Lacey was also born with a few heart defects but at 6 months of age her PDA finally closed which meant no heart surgery. There were many other tests we had to have that first year: hearing, vision, blood work to check her thyroid. These test she continues to have every 6 months. It seemed like the time we would spend that first year at Dayton Children’s Hospital in Dayton Ohio would never end. At four weeks old Lacy began seeing a developmental specialist for physical and occupational therapy and continues to receive these therapies in addition to speech therapy.
The whole first year there are a lot of things we had to learn and go through which at times were very confusing and frustrating. I didn’t join a support group, because that is not my thing, but I know for a lot of people it’s helpful. I am just not a ‘support group’ kind of person and chose my own way of dealing with what my family was going though.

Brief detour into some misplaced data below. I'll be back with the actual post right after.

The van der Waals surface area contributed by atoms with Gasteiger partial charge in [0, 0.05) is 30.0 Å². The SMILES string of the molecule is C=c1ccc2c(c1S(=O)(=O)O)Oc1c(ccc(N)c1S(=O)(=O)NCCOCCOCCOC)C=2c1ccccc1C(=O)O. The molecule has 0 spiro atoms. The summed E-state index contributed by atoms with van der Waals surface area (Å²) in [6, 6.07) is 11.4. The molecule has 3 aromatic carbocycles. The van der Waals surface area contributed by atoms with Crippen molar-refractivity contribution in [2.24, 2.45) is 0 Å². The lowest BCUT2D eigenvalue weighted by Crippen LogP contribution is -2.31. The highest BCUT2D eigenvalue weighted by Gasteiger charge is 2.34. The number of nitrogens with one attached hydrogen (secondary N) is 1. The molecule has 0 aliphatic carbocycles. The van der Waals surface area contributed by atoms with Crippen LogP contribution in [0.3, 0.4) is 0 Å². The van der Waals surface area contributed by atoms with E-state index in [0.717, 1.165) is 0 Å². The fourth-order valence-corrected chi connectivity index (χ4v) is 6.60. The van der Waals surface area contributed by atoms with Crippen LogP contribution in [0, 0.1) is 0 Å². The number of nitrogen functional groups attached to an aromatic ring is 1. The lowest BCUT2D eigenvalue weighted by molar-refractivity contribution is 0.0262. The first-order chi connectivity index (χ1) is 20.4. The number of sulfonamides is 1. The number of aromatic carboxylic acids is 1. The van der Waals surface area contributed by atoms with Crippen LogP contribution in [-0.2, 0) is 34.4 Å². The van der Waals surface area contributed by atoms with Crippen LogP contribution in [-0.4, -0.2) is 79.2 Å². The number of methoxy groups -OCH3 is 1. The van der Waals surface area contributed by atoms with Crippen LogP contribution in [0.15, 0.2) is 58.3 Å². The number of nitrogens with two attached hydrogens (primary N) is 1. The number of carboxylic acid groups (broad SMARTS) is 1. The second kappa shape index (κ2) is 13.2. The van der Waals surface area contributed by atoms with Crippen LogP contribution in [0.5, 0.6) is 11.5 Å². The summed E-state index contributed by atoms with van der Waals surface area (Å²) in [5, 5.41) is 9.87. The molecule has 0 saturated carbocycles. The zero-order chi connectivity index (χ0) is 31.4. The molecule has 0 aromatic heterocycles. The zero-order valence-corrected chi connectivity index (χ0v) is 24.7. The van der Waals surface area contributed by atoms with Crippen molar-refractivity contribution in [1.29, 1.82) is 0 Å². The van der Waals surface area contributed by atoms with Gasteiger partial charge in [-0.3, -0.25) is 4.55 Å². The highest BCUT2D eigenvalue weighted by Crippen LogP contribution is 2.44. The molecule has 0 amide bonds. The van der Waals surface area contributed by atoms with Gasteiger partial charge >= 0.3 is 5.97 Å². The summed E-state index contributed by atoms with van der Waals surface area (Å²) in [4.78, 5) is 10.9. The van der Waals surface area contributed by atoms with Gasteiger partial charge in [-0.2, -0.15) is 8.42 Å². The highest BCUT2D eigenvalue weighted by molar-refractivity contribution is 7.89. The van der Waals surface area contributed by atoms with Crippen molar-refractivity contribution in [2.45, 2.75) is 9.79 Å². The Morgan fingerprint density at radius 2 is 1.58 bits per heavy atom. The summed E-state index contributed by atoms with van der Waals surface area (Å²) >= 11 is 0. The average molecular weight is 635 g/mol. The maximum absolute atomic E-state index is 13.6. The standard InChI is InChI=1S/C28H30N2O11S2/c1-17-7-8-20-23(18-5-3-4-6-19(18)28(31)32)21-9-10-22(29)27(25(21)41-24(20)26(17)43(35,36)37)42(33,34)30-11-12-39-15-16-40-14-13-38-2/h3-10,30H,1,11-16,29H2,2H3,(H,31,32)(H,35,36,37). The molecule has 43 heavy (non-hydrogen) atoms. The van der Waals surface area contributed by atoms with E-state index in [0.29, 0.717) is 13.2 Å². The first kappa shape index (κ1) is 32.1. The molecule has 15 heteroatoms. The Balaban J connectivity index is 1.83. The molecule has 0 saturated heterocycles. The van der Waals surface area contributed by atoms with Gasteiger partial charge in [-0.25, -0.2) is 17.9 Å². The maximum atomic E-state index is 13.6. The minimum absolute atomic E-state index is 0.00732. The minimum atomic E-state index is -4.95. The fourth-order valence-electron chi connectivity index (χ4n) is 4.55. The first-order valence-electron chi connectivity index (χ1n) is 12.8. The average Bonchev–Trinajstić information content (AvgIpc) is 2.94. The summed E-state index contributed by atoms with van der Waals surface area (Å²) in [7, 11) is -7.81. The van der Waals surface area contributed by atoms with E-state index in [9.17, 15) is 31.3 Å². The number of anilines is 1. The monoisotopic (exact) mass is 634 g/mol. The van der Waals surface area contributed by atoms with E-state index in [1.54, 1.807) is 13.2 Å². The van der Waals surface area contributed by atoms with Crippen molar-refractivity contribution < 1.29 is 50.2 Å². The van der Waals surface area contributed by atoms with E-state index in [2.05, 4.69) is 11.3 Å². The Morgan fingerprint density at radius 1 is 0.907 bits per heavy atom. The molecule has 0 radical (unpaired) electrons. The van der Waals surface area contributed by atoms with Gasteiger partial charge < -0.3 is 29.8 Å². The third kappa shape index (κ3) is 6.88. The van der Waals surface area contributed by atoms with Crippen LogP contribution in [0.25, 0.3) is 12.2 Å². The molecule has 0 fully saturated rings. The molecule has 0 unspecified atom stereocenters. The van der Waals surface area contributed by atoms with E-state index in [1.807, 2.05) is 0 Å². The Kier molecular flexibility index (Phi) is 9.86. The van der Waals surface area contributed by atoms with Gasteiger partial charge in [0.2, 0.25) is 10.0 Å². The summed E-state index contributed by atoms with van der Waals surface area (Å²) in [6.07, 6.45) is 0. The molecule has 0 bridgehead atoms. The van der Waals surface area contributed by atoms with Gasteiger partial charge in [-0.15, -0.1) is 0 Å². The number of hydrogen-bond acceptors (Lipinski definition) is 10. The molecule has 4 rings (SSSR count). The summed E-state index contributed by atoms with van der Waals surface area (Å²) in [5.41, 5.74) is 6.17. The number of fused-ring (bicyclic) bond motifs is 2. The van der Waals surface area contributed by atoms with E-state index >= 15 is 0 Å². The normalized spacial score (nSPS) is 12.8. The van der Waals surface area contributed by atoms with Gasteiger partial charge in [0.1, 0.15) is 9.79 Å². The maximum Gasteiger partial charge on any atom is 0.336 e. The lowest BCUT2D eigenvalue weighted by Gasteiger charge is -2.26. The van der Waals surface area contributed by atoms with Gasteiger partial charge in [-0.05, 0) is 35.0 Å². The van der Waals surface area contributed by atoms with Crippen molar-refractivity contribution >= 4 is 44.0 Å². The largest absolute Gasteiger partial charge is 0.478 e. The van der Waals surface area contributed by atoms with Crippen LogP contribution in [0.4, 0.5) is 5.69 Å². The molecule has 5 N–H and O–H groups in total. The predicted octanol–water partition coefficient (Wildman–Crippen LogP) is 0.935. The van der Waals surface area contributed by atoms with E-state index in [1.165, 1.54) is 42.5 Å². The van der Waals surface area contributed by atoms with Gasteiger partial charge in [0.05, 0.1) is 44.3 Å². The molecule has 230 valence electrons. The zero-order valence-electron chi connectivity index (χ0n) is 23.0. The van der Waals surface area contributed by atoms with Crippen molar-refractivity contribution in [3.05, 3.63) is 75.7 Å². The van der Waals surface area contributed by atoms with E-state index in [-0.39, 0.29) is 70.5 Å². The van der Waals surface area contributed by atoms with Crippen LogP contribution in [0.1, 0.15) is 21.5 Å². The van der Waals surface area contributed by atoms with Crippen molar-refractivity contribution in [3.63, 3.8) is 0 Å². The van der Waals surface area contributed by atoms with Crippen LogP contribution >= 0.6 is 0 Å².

One of my best friends happens to be the President of the Miami Valley Down Syndrome Association and she has been an amazing support system for me. I also started to research and read different books regarding Down syndrome. One that I found that helped me with the guilt I was feeling over my own emotions was The Year My Son and I Were Born: A Story of Down Syndrome, Motherhood and Self-Discovery by Katheryn Lynard Soper.
Reading all the information you are given is a great help but honestly, I could live with out the scary stuff that may, or may not, happen to my daughter. I just wanted to enjoy her and I was afraid that maybe reading everything would take that away. It can be overwhelming all the things you need to be aware of but we have truly been blessed with the state of Lacey’s health.